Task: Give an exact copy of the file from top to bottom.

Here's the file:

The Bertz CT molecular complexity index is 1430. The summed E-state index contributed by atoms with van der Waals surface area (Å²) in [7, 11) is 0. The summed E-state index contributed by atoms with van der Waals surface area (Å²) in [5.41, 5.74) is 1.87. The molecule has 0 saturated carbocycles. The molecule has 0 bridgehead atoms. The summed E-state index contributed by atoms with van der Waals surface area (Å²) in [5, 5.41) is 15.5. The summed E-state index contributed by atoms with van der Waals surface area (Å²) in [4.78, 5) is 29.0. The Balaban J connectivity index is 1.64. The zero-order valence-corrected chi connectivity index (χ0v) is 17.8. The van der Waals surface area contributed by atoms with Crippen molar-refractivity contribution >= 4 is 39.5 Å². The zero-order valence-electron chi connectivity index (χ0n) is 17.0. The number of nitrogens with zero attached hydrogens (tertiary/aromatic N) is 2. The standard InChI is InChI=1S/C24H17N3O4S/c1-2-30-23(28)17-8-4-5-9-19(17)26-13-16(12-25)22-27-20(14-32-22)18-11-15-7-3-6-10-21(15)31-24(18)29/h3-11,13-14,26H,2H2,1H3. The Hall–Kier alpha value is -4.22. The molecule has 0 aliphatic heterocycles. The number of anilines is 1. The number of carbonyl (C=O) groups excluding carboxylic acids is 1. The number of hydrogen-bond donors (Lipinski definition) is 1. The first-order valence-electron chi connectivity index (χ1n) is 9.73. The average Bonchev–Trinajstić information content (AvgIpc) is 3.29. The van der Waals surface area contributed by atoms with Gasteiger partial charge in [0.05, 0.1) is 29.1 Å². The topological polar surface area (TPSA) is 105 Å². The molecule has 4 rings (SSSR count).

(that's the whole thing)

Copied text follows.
The Bertz CT molecular complexity index is 1430. The summed E-state index contributed by atoms with van der Waals surface area (Å²) in [7, 11) is 0. The summed E-state index contributed by atoms with van der Waals surface area (Å²) in [5.41, 5.74) is 1.87. The molecule has 0 saturated carbocycles. The molecule has 0 bridgehead atoms. The summed E-state index contributed by atoms with van der Waals surface area (Å²) in [5, 5.41) is 15.5. The summed E-state index contributed by atoms with van der Waals surface area (Å²) in [4.78, 5) is 29.0. The Balaban J connectivity index is 1.64. The zero-order valence-corrected chi connectivity index (χ0v) is 17.8. The van der Waals surface area contributed by atoms with Crippen molar-refractivity contribution >= 4 is 39.5 Å². The zero-order valence-electron chi connectivity index (χ0n) is 17.0. The number of nitrogens with zero attached hydrogens (tertiary/aromatic N) is 2. The standard InChI is InChI=1S/C24H17N3O4S/c1-2-30-23(28)17-8-4-5-9-19(17)26-13-16(12-25)22-27-20(14-32-22)18-11-15-7-3-6-10-21(15)31-24(18)29/h3-11,13-14,26H,2H2,1H3. The Hall–Kier alpha value is -4.22. The molecule has 0 aliphatic heterocycles. The number of anilines is 1. The number of carbonyl (C=O) groups excluding carboxylic acids is 1. The number of hydrogen-bond donors (Lipinski definition) is 1. The first-order valence-electron chi connectivity index (χ1n) is 9.73. The average Bonchev–Trinajstić information content (AvgIpc) is 3.29. The van der Waals surface area contributed by atoms with Gasteiger partial charge in [0.05, 0.1) is 29.1 Å². The topological polar surface area (TPSA) is 105 Å². The molecule has 4 rings (SSSR count).